Posts Tagged ‘shuv’

Repentance – Hebrew: Teshuvah

In Hebrew the word for ‘repent’ is shuv and means to repent and turn away, ‘to turn back’ or ‘return.’ This word is found over 400 times in the Hebrew Scriptures.

תשובה

Teshuvah, תשובה, is the Hebrew word for ‘repentance’ and comes from the root of shuv and means ‘a return to righteousness.’

“Men are to return from ‘sin,’ which is a path, a life-style, or act deviating from that which God has marked out. They should depart from sin, be concerned about it, confess it ….” (Vines Expository Dictionary of Hebrew and Greek Words)

““Make the heart of this people [sluggish with] fat, stop up their ears, and shut their eyes. Otherwise, seeing with their eyes, and hearing with their ears, then understanding with their hearts, they might repent and be healed!” (Isaiah 6:10).

“For this is what Adonai Elohim, the Holy One of Isra’el, says: “Returning [teshuvah] and resting is what will save you; calmness and confidence will make you strong — but you want none of this!” (Isaiah 30:15).

“With a winnowing fork I am scattering them to the wind at the gates of the land; I am bereaving them, destroying my people, because they will not return [teshuvah] from their ways” (Jeremiah 15:7).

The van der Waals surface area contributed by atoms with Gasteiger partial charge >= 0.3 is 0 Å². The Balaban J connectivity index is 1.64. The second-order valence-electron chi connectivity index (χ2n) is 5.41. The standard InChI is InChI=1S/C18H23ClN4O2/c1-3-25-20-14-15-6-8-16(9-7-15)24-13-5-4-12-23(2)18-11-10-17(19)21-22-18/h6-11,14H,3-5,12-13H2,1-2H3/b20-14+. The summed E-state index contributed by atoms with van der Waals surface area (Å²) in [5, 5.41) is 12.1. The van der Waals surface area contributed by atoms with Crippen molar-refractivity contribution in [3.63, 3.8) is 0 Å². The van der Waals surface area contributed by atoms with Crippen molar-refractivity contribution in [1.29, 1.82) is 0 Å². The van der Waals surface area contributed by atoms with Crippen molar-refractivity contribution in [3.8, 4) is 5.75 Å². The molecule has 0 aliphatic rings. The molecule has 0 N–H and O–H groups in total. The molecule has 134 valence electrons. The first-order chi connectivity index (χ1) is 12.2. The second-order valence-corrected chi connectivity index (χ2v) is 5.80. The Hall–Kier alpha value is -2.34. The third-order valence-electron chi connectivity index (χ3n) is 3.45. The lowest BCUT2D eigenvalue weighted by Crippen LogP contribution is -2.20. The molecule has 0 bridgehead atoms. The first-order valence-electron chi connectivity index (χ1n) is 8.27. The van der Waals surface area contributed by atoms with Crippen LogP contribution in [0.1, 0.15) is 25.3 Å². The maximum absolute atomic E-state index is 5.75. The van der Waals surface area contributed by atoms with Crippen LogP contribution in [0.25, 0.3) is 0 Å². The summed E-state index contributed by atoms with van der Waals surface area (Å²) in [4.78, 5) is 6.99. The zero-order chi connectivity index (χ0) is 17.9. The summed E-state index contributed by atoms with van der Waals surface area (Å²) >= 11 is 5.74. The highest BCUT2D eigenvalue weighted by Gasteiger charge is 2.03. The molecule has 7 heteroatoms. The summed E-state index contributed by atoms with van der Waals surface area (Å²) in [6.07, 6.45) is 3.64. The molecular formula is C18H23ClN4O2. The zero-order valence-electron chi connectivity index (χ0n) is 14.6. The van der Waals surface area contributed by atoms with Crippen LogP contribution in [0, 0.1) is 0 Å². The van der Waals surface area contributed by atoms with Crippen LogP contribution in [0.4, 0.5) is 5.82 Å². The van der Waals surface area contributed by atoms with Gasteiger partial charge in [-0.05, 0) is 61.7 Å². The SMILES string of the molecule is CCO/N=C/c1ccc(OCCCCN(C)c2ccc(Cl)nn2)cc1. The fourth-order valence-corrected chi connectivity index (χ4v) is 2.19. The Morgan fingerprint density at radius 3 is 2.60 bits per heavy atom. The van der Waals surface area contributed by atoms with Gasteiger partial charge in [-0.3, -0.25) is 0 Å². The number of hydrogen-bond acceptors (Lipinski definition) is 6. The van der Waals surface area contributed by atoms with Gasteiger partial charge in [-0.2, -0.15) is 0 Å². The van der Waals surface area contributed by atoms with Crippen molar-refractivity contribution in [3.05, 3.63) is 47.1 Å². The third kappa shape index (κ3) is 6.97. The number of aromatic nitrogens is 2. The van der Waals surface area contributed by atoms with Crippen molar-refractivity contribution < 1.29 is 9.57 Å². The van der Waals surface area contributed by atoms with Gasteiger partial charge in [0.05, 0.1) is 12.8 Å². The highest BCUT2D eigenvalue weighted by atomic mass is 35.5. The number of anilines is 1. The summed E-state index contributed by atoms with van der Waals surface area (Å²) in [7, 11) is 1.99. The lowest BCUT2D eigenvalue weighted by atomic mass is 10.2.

Yeshua and Sha’ul (Paul) use the same Hebrew concept of ‘returning’ or ‘turning from sin’ when they speak about repentance. Sha’ul taught this not only in Jerusalem and Judea, but also to the gentile nations.

Turn from your sins to God, for the Kingdom of Heaven is near!” (Matthew 3:2).

“But I prayed for you, Shim‘on, that your trust might not fail. And you, once you have turned back in repentance, strengthen your brothers!” (Luke 22:32)

“In the same way, I tell you, there is joy among God’s angels when one sinner repents [returns]” (Luke 15:10).

“On the contrary, I announced first in Dammesek, then in Yerushalayim and throughout Y’hudah, and also to the Goyim, that they should turn from their sins to God and then do deeds consistent with that repentance (Acts 26:20).

Hebrew Word Pictures

Tet is a picture of a Snake and means ‘twisting.’

Shin is a picture for Tooth and means ‘destroy’

Vav is picture for Nail and means ‘binding’

Bet is a picture for a House and means ‘family’

Hey is a picture for a Window and means ‘reveal’

teshuvah – twisting and destroying the bondage to the house, revealed

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